We can also recall that the mass of the bob plays no role in this analysis. This is consistent with the notion that gravitational and inertial accelerations (such as Coriolis) are independent of the mass - as they should be, since they are in fact equivalent.

Peter Hakel

From:Gary LaPook <glapook@pacbell.net>

To:navlist@fer3.com

Sent:Monday, August 24, 2009 10:29:08 AM

Subject:[NavList 9614] Re: Coriolis and gyros (second attempt)(typos corrected)

There is a problem with your analysis.

Since the period of the pendulum is fixed by its length then it is

necessarily true that as the amplitude of the swing diminishes during

the day, due to air resistance, that its maximum velocity and its

average velocity also slows down. Try this yourself with any pendulum

and observe how slowly it moves near the end as it slows to a stop. The

formula for coriolis force includes a term for velocity across the

turning reference frame so that coriolis force and coriolis acceleration

is proportional to this velocity over the ground. So if your analysis is

correct then the rate of change of the azimuth of the pendulum's swing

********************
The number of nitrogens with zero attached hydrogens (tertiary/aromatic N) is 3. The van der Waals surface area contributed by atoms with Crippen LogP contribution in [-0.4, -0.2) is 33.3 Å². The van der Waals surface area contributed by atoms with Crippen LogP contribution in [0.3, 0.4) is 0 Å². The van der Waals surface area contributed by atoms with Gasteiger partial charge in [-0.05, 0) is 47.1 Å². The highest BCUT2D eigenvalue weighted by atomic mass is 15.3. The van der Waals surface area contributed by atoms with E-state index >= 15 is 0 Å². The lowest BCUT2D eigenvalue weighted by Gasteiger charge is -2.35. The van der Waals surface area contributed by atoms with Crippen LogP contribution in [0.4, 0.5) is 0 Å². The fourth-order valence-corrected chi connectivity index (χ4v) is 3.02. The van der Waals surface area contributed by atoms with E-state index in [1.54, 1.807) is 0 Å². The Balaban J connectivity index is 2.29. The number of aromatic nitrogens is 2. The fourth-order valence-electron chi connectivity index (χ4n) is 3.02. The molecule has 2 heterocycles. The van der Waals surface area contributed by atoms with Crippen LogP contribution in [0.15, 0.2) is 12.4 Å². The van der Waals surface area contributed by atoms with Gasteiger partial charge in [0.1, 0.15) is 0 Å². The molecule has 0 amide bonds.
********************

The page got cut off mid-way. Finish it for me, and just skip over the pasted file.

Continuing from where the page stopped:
should vary throughout the day, changing at a more rapid rate in the

morning and more slowly later in the day as the pendulum slows down. But

the rate of change of azimuth is constant, 11.32 degrees per hour which

disproves your analysis.

Now looking at the case of the gyroscope's undergoing earth rate

apparent precession. If this apparent precession is caused by coriolis

due to the speed of the rotating flywheel moving in one direction at the

point at the bottom and in the opposite direction at the top, (as you

claim) then, without doing the diagram of the precessional forces (I

leave that to you), it must also be true that gyroscopes spinning in

opposite directions would also precess in opposite directions. One

rotating clockwise would precess toward the east and one turning

counterclockwise would precess toward the west yet all gyroscopes, no

matter which way they are spinning, precess toward the east, again